But you were catching fish.
Red salmon that shimmered silver in the dusk. Big ones that hit your net hard and fought to escape as you muscled the net over and dragged them to shore. They flopped on the beach as you silently thanked them, before bonking them on the head with two hard strikes.
"One to stun and one to kill," your friend TJ said. On the biggest ones, you sometimes needed a third or fourth hit to stop them from flopping in the net as you bent down to untangle them.
Primal instincts pulled at your core like two tides, one outgoing and one coming in-- you felt compelled to return to your children, as their comforter in the night, but you also embraced the role of provider, catching salmon as the half moon rose.
Nick is up there, you thought, when another nine-pound fish struck and your adrenaline spiked as you fought to turn the five-foot net over against the tide. The thrill of seeing the fish jump, of successfully landing it on the beach. The knowledge of wild Alaskan salmon stocked in your freezer all winter long.
One more. You’ll just catch one more....
Reni, who like you, fully caught the fishing bug on this trip, walked back into the water with her ten-foot pole. "Nick and Gavin don't want us to catch anymore fish," she said, referring to her father by his first name, seeming more and more like a peer than an eleven-year-old girl. "Every fish we catch is one more they have to clean."
"Right," you smiled. "One more and I'm done."
"Me too.” She said as she maneuvered her net into the water like a pro.
Earlier in the evening, you and Reni caught a fish together as your nets tangled underwater when the salmon swam your net into hers. She took the lead in untangling the smaller female and as you stood by watching her unwind the net from the fish's fins you had to restrain yourself from helping. And you realized she will only grow more competent, more independent, more able.
All our children will, even the baby bird newborns who seem so helpless with their eyes still closed, mouths searching, they too shall grow. And so shall our children with injured brains and miles between stones, they too will grow more competent, more independent, more able.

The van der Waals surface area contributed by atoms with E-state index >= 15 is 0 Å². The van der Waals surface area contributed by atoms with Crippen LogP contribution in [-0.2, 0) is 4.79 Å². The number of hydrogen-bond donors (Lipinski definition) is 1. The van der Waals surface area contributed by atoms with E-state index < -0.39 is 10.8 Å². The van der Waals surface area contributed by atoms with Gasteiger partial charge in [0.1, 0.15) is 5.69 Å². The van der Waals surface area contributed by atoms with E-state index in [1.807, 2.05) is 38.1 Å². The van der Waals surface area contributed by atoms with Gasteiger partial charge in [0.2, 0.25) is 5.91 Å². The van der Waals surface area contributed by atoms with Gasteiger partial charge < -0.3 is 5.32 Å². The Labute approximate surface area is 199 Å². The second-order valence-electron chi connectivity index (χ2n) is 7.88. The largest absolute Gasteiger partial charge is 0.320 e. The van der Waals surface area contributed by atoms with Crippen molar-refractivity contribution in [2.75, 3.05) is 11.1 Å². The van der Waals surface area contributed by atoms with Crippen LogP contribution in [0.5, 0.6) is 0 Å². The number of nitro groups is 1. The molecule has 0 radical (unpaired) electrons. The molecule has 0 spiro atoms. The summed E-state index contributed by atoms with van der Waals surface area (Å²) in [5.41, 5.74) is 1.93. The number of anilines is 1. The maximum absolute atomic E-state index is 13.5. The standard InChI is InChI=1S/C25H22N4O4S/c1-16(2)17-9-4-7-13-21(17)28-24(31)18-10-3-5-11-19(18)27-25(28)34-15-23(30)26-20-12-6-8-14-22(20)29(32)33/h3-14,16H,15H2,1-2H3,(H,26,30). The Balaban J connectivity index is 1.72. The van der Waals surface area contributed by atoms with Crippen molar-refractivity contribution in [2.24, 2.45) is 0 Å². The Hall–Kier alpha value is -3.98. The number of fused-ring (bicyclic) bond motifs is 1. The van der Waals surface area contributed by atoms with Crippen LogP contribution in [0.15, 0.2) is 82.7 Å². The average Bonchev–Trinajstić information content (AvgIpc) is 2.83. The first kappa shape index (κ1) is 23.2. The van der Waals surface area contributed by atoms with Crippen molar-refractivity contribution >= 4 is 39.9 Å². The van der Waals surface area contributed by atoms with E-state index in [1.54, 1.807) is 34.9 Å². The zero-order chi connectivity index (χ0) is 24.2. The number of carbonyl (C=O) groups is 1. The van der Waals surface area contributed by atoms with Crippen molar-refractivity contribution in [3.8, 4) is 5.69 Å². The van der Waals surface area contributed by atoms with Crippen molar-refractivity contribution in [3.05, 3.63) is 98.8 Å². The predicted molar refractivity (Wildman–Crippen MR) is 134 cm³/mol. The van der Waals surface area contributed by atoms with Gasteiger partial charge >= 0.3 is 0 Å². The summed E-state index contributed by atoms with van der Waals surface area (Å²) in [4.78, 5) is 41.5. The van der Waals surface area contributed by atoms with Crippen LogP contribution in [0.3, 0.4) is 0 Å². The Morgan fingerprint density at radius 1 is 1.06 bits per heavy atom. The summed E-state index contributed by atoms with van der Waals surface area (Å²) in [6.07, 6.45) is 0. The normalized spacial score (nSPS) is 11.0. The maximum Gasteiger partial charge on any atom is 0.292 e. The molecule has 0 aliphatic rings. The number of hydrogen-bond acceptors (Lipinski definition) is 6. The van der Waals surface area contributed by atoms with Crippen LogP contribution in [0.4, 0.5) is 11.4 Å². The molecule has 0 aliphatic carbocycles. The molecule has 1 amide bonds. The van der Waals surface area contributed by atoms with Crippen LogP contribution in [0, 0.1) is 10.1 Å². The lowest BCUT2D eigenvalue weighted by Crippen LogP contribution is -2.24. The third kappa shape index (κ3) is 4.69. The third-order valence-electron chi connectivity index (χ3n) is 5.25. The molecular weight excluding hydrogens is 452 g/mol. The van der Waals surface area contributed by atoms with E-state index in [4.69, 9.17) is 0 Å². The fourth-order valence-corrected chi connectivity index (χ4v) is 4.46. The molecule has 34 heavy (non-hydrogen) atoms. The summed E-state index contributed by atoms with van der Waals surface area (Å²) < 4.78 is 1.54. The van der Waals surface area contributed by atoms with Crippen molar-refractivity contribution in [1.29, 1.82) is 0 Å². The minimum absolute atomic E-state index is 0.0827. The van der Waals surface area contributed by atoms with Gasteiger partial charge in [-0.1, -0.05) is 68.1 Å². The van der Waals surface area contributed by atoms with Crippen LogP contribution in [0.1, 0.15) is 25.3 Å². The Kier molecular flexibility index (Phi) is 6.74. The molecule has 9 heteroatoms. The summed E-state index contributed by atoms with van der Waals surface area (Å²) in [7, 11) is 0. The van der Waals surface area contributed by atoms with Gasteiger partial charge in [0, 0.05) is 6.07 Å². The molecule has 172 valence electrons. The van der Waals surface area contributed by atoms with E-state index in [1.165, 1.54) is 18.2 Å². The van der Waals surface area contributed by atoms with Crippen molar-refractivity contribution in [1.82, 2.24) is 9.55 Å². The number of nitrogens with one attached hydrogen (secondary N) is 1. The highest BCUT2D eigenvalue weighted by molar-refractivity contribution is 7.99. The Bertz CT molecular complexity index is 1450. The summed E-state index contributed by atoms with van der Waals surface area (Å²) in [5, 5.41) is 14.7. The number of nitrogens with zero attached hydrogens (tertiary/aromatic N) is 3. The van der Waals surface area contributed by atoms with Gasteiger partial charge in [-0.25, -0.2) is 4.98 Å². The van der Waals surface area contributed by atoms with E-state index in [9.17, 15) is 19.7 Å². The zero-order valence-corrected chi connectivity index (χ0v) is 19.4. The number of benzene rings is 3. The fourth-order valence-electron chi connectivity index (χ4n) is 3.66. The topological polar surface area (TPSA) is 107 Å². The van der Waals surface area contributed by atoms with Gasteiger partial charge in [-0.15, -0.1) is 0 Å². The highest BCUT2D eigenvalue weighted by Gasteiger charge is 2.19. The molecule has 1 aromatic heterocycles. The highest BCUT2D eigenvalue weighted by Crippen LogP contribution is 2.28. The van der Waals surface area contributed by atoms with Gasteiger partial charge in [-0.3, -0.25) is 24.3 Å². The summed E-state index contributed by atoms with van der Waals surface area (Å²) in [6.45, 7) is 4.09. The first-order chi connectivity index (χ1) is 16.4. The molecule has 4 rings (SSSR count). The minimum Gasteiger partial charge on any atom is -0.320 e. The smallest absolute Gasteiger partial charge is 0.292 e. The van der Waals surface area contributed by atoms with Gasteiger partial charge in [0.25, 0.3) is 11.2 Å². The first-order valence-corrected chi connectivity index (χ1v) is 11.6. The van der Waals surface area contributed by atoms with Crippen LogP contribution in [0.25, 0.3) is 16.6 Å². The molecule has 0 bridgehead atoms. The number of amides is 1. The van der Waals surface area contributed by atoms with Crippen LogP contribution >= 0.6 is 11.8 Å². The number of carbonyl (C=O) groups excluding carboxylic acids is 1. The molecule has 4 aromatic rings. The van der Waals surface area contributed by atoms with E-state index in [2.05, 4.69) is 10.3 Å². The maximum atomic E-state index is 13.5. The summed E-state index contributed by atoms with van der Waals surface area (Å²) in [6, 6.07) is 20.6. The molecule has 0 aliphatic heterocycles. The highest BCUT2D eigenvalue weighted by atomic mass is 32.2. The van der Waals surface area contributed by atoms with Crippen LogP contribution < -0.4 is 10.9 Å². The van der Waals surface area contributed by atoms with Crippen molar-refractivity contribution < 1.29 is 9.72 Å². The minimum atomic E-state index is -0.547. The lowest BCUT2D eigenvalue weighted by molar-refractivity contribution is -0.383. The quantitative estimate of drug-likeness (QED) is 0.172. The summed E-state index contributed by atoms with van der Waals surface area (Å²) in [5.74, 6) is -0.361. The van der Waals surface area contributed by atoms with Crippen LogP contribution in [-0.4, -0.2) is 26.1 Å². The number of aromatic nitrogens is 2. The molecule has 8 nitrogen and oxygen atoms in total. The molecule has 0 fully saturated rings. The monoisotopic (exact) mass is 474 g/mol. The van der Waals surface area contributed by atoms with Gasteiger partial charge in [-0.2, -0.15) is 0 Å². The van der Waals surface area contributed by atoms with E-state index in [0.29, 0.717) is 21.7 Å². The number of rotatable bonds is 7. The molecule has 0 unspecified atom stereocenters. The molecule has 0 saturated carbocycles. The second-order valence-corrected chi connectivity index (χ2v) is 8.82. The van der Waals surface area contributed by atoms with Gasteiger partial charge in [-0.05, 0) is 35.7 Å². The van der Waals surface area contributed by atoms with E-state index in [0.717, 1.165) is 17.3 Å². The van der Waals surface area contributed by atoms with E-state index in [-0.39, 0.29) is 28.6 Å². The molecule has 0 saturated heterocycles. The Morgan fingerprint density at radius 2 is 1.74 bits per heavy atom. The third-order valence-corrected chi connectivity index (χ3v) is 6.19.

And as you stood next to Reni, chest-deep in the ocean, jumping waves and laughing like you did as a child on the Cape, you felt another hit, your eighth of the night, and you dragged it to shore as Nick walked down the beach to meet you.
"I need to go to bed," he said, his hood up, shoulders heavy.
"I know. Are the kids finally down?"
"Yeah, Gavin got Elias down and Olive fought it but finally conked out too."
"Thank you, Babe. I can deal with the fish," you heard yourself saying, the girl who could practically cut her pinkie off with a butter knife. "I can have Gavin show me how."
"Good," Nick said, "You can do it."
And for once, you felt like you could. Like you could do anything, anything at all. No matter what the world threw your way, you’d take it on and not only survive, but grow stronger still. As the earth slowly rotates, we evolve, whether we realize it or not.
You pulled your orange sled alongside Gavin’s and asked if he'd show you how to head, tail, and gut your fish. Gavin, a seasoned outdoor guide, is a good teacher, clear and patient; with headlamps on, you worked crouched down on the beach, facing each other. His fish clean and precise. Yours bloody and ragged. In your rush to get back in the water earlier, and catch another big one, you’d forgotten to slit their gills and bleed your fish, and you finally understood why this step mattered. Compared to Gavin’s tidy work station, your sled looked like a massacre scene. The blood coagulated quickly and smeared instead of washing off.
It was almost two a.m. and you felt more awake than you had in years. Alive and full of your own blood, blood from your ancestors, passed down to your children, blood that allows you to do crazy and beautiful things like hold a net in the edge of the Pacific and wait for a salmon to find it.
To create children who test you and break you and re-make you a thousand times a day but try as you might you can never catch them in your net, never keep them still, they swim on to underwater worlds you'll never see, following their own blood down uncharted streams, bound and free.